• An estimated 20,000 different types of pesticides are currently in use, and 50% of all pesticide use (2 billion pounds) occurs in the U.S., resulting in annual related health care costs estimated at $780 million.

  • According to the EPA, 98 pesticides, and over 600 other chemicals, have been detected in U.S. drinking water since 1984. More than 400 toxic chemicals have also been identified in human tissue.

  • There are an estimated 80,000 chemicals regularly in use today, with an additional 1,000 to 2,000 chemicals added to this list each year. Yet only 3% of them have been tested to determine whether or not they are toxic or carcinogenic (cause cancer).

  • In 1998, the U.S. released approximately 500 billion tons of toxic chemicals into the environment.

  • The incidence of toxic mold and/or volatile organic compounds (VOCs) in homes and in the workplace has experienced a meteoric rise in the last decade, causing a wide range of severe health problems, and in some cases death, yet all-too-often neither mold nor VOCs are detected until the damage has been done. In a growing number of cases, homeowners have even been forced to abandon their homes and all of their possessions due to mold infestation so severe that the homes had to be declared biohazards!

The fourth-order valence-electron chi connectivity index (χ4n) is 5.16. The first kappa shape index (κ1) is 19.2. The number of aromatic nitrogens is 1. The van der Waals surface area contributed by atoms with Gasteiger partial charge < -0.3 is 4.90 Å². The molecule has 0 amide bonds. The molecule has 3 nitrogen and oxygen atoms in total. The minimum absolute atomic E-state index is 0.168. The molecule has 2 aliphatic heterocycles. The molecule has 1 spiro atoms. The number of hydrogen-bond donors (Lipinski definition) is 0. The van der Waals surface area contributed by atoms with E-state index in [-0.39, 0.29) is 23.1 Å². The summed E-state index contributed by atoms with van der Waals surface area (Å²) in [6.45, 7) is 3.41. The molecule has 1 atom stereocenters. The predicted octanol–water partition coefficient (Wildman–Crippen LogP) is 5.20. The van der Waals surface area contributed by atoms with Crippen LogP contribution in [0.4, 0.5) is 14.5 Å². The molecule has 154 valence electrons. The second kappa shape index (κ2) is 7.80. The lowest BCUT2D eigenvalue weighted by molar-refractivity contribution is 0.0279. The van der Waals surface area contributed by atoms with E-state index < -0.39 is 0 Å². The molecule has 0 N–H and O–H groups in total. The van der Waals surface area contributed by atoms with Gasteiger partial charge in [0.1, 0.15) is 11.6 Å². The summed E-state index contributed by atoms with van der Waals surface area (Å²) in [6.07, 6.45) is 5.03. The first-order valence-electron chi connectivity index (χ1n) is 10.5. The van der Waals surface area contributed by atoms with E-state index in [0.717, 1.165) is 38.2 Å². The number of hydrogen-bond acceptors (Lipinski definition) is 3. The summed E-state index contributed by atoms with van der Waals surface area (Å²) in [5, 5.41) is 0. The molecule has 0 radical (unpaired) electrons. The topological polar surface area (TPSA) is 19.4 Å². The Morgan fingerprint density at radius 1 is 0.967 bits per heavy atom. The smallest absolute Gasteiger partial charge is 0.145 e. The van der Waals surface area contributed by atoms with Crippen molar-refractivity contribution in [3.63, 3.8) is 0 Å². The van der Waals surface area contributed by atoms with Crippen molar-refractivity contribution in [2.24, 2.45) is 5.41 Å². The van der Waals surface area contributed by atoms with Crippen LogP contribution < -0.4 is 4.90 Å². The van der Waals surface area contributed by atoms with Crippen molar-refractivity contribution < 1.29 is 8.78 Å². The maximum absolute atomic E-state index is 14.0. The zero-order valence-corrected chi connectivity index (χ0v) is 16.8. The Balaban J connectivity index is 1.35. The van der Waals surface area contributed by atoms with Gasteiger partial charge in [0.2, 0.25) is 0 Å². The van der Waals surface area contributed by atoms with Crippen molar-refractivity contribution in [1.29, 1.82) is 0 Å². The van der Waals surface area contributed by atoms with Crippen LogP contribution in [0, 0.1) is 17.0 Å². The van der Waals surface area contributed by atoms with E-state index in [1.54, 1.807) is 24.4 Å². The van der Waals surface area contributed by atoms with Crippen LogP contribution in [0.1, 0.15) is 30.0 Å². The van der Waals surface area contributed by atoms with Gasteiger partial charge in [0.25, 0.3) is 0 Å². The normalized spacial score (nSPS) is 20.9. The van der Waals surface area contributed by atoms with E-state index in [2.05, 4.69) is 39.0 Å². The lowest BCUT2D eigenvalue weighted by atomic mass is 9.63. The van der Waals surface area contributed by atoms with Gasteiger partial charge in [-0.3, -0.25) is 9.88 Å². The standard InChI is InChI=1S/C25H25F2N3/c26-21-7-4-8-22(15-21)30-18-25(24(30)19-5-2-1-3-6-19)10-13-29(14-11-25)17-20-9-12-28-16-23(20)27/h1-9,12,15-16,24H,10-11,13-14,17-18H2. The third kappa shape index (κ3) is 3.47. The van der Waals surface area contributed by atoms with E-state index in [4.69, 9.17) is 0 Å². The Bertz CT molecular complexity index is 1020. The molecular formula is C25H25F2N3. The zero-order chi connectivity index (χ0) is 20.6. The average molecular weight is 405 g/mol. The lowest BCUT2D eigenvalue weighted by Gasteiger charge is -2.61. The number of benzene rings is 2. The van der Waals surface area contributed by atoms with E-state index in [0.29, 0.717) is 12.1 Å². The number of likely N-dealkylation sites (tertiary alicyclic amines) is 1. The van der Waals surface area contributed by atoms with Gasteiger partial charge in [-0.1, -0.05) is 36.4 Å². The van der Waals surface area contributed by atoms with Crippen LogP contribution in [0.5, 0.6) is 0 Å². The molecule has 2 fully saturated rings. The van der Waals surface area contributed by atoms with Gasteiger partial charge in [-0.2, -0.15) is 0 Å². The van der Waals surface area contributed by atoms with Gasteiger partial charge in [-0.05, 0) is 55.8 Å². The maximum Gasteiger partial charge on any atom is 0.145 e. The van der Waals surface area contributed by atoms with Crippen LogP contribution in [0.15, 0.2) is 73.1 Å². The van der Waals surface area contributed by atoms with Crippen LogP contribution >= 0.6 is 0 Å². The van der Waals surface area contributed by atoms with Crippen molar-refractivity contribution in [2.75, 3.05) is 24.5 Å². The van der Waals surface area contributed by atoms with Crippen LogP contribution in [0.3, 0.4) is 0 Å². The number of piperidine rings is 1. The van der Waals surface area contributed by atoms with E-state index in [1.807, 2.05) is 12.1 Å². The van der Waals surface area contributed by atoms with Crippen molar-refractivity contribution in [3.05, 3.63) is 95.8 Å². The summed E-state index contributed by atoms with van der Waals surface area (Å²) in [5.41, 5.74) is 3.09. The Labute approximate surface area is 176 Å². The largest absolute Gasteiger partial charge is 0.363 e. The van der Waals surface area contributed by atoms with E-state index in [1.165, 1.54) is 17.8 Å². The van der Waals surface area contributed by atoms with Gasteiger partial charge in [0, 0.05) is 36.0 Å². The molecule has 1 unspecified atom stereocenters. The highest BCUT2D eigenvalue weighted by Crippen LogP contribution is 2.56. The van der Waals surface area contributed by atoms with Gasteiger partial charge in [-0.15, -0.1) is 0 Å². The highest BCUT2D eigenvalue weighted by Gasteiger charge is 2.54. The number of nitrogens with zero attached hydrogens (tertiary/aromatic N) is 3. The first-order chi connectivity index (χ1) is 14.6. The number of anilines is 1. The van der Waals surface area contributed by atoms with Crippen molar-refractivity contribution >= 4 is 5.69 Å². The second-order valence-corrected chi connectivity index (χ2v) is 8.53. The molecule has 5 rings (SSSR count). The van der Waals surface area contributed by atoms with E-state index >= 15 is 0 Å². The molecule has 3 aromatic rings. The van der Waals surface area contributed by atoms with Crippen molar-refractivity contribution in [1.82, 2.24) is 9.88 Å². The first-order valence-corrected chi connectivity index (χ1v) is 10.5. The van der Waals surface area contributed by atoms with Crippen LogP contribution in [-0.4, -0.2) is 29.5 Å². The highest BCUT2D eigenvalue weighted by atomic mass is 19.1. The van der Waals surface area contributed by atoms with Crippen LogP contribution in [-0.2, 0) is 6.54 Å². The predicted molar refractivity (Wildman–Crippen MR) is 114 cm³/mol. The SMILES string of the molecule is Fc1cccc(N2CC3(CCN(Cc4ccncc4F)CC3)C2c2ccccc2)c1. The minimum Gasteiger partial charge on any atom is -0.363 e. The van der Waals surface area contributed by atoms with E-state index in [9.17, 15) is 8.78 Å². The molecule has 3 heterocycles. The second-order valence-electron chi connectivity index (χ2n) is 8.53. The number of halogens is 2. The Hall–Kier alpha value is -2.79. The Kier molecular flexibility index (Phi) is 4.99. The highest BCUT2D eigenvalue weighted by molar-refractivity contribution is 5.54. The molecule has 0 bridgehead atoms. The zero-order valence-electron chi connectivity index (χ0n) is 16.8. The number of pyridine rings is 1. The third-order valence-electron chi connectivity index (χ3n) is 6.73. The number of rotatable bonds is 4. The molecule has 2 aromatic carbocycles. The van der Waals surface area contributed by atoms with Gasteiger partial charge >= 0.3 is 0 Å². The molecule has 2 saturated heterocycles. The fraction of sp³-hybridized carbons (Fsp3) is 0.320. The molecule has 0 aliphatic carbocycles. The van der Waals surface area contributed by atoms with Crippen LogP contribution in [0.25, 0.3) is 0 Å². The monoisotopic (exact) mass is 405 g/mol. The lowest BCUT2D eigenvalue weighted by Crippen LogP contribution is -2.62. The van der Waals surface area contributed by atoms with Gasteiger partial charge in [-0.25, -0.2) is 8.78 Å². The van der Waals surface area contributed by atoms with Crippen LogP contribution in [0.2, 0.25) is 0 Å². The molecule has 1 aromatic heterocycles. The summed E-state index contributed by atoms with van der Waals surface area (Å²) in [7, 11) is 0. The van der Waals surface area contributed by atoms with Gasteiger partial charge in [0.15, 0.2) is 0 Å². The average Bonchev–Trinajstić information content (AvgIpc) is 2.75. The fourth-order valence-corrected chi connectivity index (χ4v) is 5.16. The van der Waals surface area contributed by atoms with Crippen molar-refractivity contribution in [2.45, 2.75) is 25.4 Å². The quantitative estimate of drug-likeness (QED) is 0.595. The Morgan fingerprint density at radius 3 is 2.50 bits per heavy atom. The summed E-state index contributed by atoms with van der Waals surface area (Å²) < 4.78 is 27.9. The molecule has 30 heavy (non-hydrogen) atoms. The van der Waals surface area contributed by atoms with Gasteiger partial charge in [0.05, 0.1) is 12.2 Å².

The sources for the above facts can be found in my book, The American Holistic Medical Association Guide to Holistic Health (John Wiley & Sons, 2001)

Do You Or Your Loved Ones Suffer From Environmental Illness?
As mentioned, environmental illness (including food allergies and sensitivities) is often overlooked or misdiagnosed by many physicians today, simply because they are not trained to recognize the telltale signs associated with it. Such telltale symptoms include:

  • Dark circles, swelling, or wrinkles under the eyes
  • Runny or stuffy nose
  • Postnasal drip
  • Excessive mucus
  • Watery eyes and/or blurred vision
  • Ringing of the ears
  • Recurrent ear infections
  • Sinusitis
  • Sore throats, hoarseness, or chronic coughing
  • Coated tongue
  • Chest congestion
  • Heart palpitations
  • Vascular headaches
  • Gagging
  • Mucus or undigested food in the stool
  • Nausea
  • Vomiting
  • Diarrhea and/or constipation
  • Bloating after meals
  • Flatulence
  • Abdominal pains or cramping
  • Extreme thirst
  • Anal or vaginal itching
  • Hives or rashes
  • Dermatitis
  • Brittle nails and hair
  • Dry skin
  • Dandruff
  • Skin pallor
  • Joint pain
  • Frequent or urgent urination
  • PMS
  • Obesity or weight fluctuations during the course of the day
  • Unnatural or persistent fatigue or drowsiness, anxiety or panic attacks
  • Depression
  • Crying jags
  • Aggressive behavior
  • Irritability
  • Mental dullness, concentration problems, or confusion Excessive daydreaming
  • Restlessness
  • Poor work habits
  • Slurred speech